And the HELP study had another shortcoming. Though it was designed to reach a high-risk, underserved population, it included very few Latinos, a group that makes up about 15 percent of Winston-Salem residents. Latinos are more susceptible to developing diabetes at a young age; according to CDC data from 2011, the average age for diabetes diagnosis among whites was 55, but 49 for Hispanics.
To reach the Latino population, Vitolins launched La Comunidad in 2014, translating the HELP program materials into Spanish.
But she knew she needed to do more than just change the language. So she hired Arias and Sanchez as recruiters and ambassadors to the city's Latino population, which includes undocumented immigrants. "We've got to establish communication," says Sanchez. "We're targeting a group of people that are very cautious."
The team determines whether the participants' blood-glucose levels are high enough to be classified as prediabetic. Some are turned away because they are pregnant or unknowingly already have full-blown diabetes. Pregnancy was not an issue in Vitolins' former study because the average HELP participant was 60 years old, says Vitolins. But most of the people joining La Comunidad are in their early 40s. "We're finding that the Latino community, especially the women, are qualifying at a younger age."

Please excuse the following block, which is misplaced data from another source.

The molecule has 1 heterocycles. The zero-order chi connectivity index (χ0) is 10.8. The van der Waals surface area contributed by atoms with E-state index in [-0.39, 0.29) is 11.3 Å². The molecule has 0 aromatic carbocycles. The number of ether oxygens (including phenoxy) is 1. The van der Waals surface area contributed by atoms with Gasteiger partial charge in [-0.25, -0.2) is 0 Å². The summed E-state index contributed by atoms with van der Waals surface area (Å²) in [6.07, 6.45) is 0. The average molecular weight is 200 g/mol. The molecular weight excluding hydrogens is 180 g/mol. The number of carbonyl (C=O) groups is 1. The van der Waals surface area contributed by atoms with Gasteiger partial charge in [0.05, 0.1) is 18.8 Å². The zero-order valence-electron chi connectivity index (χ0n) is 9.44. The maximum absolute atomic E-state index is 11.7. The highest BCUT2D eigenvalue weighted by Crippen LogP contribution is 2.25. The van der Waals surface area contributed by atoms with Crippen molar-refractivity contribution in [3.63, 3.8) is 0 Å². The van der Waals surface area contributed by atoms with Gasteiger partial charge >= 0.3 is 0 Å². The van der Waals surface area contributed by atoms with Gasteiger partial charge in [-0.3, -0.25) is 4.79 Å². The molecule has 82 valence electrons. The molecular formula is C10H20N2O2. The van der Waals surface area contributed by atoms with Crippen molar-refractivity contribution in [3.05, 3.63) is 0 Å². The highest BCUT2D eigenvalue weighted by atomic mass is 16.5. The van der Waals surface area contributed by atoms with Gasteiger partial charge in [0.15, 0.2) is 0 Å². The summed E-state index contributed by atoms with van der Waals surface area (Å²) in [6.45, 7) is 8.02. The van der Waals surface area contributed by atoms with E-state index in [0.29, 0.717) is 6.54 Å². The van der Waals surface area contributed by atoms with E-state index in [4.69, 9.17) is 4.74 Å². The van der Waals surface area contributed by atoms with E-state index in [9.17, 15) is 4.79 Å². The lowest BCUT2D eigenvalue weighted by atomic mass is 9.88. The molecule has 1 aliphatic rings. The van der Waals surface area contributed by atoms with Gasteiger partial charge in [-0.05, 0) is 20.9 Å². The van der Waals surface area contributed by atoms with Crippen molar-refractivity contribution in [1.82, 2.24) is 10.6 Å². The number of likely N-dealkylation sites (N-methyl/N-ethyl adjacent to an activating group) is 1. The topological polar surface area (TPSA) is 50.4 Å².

The project team is also finding that more Latino women than men qualify for the program. They speculate that Latino men may have more physically active lifestyles, keeping them from developing prediabetes.
After qualifying, La Comunidad participants meet with a registered dietician. They also visit an outpatient clinic for general health assessments and blood work every six months for two years. The first recruits finished in May.
But the bulk of the work happens during group meetings, which are held weekly for the first 24 weeks. After that, members gather once every other month for the rest of the study. Topics cover everything from basic nutrition to what kind of shoe is best for particular workouts.
Group members share their own advice and experiences. One woman could not afford to buy prepared food, says Carmen Vazquez, a health adviser who helps lead the group meetings. Despite limited resources, she still manages to eat healthy and exercise. So far, she's lost 40 pounds. "She has been an example to the rest," Vazquez says.